A weekly rundown of the latest efforts of lawmakers to scrutinize the actions of the executive branch.

•House Oversight and Government Reform Committee (6/13) — Chairman Henry Waxman (D-Calif.) sent a letter to Secretary of Transportation Mary Peters on Wednesday to request information regarding a voicemail left by a department official to a member of Congress.

In the voicemail, the official suggested that the member contact the Environmental Protection Agency (EPA) and the governor’s office in opposition to California’s requested Clean Air Act waiver.

“It is not an appropriate use of federal resources to lobby members of Congress to oppose state efforts to protect the environment,” said Waxman in the letter. “At the very least, [the official’s] call suggests the presence of an improper hidden agenda.”

“[S]uch action is clearly not a violation of … anti-lobbying restrictions,” the Department responded. “[The Department of Transportation] contacted members … to inform them of the pending petition so they could consider providing formal comment to EPA.”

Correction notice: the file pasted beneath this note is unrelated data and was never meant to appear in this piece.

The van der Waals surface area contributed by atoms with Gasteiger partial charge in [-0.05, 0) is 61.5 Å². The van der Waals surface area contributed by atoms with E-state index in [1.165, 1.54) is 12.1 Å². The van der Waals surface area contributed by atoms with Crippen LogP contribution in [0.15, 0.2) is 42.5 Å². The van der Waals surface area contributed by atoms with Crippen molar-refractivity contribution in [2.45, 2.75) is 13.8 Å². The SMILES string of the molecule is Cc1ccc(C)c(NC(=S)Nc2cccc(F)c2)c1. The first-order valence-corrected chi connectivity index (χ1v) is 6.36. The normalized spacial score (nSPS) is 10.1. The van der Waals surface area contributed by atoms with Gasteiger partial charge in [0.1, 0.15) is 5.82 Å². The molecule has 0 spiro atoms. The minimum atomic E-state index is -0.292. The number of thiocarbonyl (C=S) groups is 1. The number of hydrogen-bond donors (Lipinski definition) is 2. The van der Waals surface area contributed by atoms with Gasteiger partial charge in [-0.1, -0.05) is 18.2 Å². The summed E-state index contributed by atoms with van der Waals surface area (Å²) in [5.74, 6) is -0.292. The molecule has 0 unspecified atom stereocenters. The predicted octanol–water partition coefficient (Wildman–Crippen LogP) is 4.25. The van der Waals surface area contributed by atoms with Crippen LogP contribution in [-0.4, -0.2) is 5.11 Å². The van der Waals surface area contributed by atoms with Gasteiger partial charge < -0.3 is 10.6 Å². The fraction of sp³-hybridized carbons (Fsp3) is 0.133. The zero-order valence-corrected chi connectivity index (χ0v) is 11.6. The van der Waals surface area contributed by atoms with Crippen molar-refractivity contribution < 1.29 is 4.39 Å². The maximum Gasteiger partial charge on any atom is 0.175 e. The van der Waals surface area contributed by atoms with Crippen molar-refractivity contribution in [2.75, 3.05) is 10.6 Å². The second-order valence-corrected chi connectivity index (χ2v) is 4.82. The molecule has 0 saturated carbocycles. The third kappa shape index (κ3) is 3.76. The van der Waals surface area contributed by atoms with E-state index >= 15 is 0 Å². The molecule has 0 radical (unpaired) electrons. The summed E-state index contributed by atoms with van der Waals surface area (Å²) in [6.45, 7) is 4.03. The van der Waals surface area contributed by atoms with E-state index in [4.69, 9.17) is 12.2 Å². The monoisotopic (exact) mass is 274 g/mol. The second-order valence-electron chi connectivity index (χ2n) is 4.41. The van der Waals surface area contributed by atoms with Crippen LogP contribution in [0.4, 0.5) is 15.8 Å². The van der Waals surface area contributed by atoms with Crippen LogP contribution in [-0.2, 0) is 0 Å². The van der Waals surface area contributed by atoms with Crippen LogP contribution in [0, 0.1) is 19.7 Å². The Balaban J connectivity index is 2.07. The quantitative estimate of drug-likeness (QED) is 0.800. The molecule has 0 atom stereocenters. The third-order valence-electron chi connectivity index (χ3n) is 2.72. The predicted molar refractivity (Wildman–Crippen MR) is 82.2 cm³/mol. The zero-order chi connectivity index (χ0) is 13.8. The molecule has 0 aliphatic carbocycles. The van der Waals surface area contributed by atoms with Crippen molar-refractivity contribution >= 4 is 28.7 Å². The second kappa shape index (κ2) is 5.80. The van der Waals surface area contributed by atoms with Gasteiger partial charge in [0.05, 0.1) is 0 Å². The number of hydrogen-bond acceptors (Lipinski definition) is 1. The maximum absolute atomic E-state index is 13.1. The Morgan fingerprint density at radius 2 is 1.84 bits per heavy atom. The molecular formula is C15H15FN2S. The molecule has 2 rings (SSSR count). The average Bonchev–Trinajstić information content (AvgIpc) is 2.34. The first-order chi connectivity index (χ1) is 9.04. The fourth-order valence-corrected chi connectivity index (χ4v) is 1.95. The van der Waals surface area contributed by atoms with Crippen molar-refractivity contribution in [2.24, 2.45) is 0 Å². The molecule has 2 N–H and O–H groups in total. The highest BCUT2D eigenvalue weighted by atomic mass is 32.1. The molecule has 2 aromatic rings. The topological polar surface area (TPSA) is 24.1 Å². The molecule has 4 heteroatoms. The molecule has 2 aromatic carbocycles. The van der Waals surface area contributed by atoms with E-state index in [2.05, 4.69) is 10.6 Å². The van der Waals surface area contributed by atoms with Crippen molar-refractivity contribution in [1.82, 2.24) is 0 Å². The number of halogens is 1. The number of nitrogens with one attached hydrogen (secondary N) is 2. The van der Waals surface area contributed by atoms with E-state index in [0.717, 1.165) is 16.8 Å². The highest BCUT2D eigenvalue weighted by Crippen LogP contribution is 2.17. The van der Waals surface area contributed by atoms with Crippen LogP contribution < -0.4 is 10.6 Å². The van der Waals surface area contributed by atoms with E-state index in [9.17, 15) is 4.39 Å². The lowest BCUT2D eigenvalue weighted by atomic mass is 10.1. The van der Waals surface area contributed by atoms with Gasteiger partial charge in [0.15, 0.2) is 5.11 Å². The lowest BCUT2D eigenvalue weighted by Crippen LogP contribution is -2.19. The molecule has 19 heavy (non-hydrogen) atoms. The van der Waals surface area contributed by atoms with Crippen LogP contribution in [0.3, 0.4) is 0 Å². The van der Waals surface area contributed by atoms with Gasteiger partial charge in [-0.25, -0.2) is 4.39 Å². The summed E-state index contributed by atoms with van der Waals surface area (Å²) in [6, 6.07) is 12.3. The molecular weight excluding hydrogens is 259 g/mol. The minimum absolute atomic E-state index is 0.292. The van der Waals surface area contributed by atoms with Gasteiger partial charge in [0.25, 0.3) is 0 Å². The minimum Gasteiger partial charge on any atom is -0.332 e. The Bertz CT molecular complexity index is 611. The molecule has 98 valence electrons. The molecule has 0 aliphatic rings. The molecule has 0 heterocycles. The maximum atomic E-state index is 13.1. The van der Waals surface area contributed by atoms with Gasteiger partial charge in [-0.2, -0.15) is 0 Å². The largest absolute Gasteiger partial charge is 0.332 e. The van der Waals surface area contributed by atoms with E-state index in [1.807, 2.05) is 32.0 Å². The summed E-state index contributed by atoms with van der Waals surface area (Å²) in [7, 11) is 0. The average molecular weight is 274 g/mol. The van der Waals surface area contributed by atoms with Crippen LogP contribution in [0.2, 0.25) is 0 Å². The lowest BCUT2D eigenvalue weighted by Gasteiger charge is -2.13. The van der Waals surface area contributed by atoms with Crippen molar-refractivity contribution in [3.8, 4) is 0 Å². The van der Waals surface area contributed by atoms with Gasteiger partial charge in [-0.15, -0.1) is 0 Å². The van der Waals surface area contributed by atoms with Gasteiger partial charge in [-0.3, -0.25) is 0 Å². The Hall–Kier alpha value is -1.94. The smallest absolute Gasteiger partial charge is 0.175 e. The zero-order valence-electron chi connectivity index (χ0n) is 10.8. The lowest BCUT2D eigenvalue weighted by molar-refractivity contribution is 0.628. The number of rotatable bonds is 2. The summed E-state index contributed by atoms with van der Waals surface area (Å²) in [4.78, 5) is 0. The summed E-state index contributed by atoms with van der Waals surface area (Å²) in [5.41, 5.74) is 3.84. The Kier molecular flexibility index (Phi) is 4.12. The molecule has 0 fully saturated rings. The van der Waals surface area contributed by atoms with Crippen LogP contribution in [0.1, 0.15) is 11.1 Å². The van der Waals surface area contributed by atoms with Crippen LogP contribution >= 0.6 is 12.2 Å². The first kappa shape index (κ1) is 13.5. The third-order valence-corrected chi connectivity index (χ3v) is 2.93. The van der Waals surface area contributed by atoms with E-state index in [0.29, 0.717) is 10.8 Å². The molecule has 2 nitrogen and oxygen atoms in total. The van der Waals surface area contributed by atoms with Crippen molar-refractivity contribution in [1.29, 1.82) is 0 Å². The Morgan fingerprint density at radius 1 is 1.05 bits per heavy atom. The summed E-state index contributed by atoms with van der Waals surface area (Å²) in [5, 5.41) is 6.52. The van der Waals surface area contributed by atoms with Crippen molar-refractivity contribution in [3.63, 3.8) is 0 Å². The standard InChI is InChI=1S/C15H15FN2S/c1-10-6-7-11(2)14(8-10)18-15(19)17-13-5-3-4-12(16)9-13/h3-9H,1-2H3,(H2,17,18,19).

In a follow-up letter, Waxman added, “The partial description of the Department’s efforts … demonstrates the need for a thorough examination of the facts.”

•House Ways and Means Committee (6/13) — Chairman Charles Rangel (D-N.Y.) is lamenting the Department of Treasury’s failure to label China a currency manipulator by delaying the release of its annual report until after U.S.-China trade talks.

“We made it clear … that we do not believe China abides by the rules of trade,” said Rangel in a letter to Treasury. “[W]e intend to take prompt legislative action in Congress and urge the Administration to act on our recent Section 301 petition against China’s currency manipulation.”

•Senate Homeland Security and Government Affairs Committee (6/11) — Sens. Joe Lieberman (D-Conn.) and Chris Dodd (D-Conn.) and Rep. Rosa DeLauro (D-Conn.) sent a letter earlier this week to the Department of Homeland Security demanding answers regarding an immigration raid in New Haven, Conn.

“... while it is our understanding that the enforcement action ... in New Haven was part of a nationwide initiative to target and apprehend individuals with final orders of removal, we have received reports that only 4 of the 31 individuals who were detained had deportation orders,” the lawmakers wrote.